• Due to concerns over the emergence of new variants of coronavirus globally, from 18 January 2021 all travel corridors were removed, requiring all international travellers arriving in England to take a pre-departure test and self-isolate for 10 days (usually subject to the test to release scheme).  International travel from certain countries (in South America, Africa and Portugal) is banned save for returning residents, who must self-isolate for the full 10 days (and cannot ‘test to release’) – see here. Exemptions from quarantine for various jobs, including for senior executives bringing significant economic benefit to the UK, have been suspended.  These measures are to be reviewed on 15 February 2021.

UK Covid-19: recent developments for employers on CJRS, working safely and international travel

Employers have had to respond to continual changes to Covid-19-related rules and guidance over the last year, and the last month has been no exception.  Of course the biggest change has been the end of the national lockdown in England and the introduction of a revised tier system from 2 December 2020, but employers also need to keep an eye on more minor changes to guidance, summarised below.


Changes to the Coronavirus Job Retention Scheme guidance following the extension of the scheme at the beginning of November (see here) include:

  • On 13 November 2020 the Treasury published its Direction formally extending the Coronavirus Job Retention Scheme from 1 November 2020 until 31 March 2021 and setting out the conditions for claims up to 31 January 2021.  A further direction will be needed in respect of February and March, reflecting the outcome of the Government’s planned review of the level of employer contribution.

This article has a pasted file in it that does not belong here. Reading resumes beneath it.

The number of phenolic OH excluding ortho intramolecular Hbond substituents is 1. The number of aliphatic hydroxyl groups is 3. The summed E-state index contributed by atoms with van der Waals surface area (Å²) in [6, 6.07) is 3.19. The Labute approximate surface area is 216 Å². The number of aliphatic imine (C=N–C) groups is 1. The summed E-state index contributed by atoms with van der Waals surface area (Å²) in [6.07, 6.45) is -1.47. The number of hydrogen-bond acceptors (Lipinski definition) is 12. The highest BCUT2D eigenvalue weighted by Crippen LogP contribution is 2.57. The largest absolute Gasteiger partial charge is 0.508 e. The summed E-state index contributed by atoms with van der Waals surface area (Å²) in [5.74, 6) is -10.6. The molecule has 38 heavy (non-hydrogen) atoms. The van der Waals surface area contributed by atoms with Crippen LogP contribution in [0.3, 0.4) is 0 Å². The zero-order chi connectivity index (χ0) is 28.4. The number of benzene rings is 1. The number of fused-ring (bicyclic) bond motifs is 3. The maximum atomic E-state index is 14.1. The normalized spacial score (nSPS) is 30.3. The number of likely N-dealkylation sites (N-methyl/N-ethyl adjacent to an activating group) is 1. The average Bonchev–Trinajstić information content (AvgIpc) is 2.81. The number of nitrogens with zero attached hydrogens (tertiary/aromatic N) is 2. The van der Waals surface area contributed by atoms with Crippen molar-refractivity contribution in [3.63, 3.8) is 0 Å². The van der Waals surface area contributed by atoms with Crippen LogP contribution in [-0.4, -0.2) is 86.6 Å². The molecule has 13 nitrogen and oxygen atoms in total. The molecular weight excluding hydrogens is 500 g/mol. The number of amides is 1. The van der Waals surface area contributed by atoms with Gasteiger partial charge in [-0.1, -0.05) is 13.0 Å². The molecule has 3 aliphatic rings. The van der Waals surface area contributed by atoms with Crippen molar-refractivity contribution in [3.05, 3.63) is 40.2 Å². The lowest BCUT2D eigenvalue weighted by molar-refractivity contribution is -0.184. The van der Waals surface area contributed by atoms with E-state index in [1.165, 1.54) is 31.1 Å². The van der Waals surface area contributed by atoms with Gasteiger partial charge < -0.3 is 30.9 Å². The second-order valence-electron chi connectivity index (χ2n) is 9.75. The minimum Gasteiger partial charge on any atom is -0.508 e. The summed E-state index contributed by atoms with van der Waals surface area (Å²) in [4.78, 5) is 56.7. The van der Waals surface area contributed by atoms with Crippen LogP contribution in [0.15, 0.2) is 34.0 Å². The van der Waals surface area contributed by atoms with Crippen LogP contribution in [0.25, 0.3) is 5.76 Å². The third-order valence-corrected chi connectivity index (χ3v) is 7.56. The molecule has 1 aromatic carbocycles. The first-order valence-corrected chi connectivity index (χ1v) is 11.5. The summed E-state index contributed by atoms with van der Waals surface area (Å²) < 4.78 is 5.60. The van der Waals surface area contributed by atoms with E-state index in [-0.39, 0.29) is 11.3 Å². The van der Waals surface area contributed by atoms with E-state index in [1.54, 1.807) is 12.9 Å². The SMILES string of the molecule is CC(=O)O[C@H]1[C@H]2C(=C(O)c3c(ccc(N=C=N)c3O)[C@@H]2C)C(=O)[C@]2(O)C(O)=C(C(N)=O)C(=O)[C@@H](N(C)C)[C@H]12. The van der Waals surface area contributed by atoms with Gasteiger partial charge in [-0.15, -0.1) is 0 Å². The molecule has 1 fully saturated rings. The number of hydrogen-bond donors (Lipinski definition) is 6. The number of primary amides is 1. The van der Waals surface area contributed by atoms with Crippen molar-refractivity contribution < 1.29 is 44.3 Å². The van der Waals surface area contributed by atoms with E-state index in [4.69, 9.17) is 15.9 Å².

• The guidance covering holiday has been amended to expressly provide that an employer can only place employees on furlough if coronavirus is affecting its operations and should not place employees on furlough just because they are going to be on paid leave or the employer usually does less business over the festive period.
  • The guidance now makes clear that employers do not need to be facing a wider reduction in demand or be closed to be eligible to claim furlough for employees who are clinically extremely vulnerable or at the highest risk of severe illness from coronavirus.
  • A new document sets out the deadlines for claiming in respect of each calendar month (as specified in the Treasury Direction) – the first deadline for November claims is 14 December.  Note that November is the last month for which furlough claims can be made in respect of employees serving notice of termination.
  • Details have been added to the guidance as to what might amount to a reasonable excuse for an employer’s late submission of a claim. These include the death of a partner or close relative, a serious life-threatening illness, computer failure and service issues with HMRC’s online portal. Although not expressly stated, the same grounds are likely to be relevant in considering late applications to amend a claim.  The guidance now provides that employers must contact HMRC first to ask about submitting a late claim.
  • The guidance also now sets out the claim band ranges that will be used when HMRC publish employer claim information, and confirm that this information will start to be published from February 2021 covering claims for periods starting on or after 1 December 2020.  Also from February, HMRC will include details of claims made for furloughed employees, for claim periods starting on or after 1 December 2020, in their Personal Tax Account on GOV.UK (to facilitate employees in checking whether a fraudulent claim has been made in respect of them).